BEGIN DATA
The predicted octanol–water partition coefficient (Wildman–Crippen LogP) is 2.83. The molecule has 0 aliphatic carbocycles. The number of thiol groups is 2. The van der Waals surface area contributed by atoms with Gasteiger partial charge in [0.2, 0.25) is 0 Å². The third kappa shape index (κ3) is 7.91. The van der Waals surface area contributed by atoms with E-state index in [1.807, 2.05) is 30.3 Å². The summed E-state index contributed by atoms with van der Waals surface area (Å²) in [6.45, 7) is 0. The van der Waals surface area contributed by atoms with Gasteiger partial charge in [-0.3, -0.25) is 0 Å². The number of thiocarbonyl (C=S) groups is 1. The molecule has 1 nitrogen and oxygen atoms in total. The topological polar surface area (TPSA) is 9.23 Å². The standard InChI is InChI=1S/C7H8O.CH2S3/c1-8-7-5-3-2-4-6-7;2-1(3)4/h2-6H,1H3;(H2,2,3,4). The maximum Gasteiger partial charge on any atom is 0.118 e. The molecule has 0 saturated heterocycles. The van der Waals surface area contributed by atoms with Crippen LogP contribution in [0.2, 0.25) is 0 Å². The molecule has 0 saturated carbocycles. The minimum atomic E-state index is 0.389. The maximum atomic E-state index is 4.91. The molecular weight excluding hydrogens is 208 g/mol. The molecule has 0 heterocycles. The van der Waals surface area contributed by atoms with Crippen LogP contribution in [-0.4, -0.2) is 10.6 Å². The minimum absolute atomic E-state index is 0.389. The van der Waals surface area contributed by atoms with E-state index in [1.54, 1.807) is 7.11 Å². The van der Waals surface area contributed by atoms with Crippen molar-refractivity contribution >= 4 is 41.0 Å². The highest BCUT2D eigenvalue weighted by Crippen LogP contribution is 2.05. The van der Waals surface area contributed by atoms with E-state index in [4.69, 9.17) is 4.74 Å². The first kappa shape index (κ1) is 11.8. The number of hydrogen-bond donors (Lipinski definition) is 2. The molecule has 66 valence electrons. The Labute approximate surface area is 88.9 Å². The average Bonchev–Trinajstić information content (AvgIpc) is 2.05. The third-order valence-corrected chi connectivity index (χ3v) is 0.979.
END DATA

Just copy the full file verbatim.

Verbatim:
The predicted octanol–water partition coefficient (Wildman–Crippen LogP) is 2.83. The molecule has 0 aliphatic carbocycles. The number of thiol groups is 2. The van der Waals surface area contributed by atoms with Gasteiger partial charge in [0.2, 0.25) is 0 Å². The third kappa shape index (κ3) is 7.91. The van der Waals surface area contributed by atoms with E-state index in [1.807, 2.05) is 30.3 Å². The summed E-state index contributed by atoms with van der Waals surface area (Å²) in [6.45, 7) is 0. The van der Waals surface area contributed by atoms with Gasteiger partial charge in [-0.3, -0.25) is 0 Å². The number of thiocarbonyl (C=S) groups is 1. The molecule has 1 nitrogen and oxygen atoms in total. The topological polar surface area (TPSA) is 9.23 Å². The standard InChI is InChI=1S/C7H8O.CH2S3/c1-8-7-5-3-2-4-6-7;2-1(3)4/h2-6H,1H3;(H2,2,3,4). The maximum Gasteiger partial charge on any atom is 0.118 e. The molecule has 0 saturated heterocycles. The van der Waals surface area contributed by atoms with Crippen LogP contribution in [0.2, 0.25) is 0 Å². The molecule has 0 saturated carbocycles. The minimum atomic E-state index is 0.389. The maximum atomic E-state index is 4.91. The molecular weight excluding hydrogens is 208 g/mol. The molecule has 0 heterocycles. The van der Waals surface area contributed by atoms with Crippen LogP contribution in [-0.4, -0.2) is 10.6 Å². The minimum absolute atomic E-state index is 0.389. The van der Waals surface area contributed by atoms with E-state index in [1.54, 1.807) is 7.11 Å². The van der Waals surface area contributed by atoms with Crippen molar-refractivity contribution >= 4 is 41.0 Å². The highest BCUT2D eigenvalue weighted by Crippen LogP contribution is 2.05. The van der Waals surface area contributed by atoms with E-state index in [4.69, 9.17) is 4.74 Å². The first kappa shape index (κ1) is 11.8. The number of hydrogen-bond donors (Lipinski definition) is 2. The molecule has 66 valence electrons. The Labute approximate surface area is 88.9 Å². The average Bonchev–Trinajstić information content (AvgIpc) is 2.05. The third-order valence-corrected chi connectivity index (χ3v) is 0.979.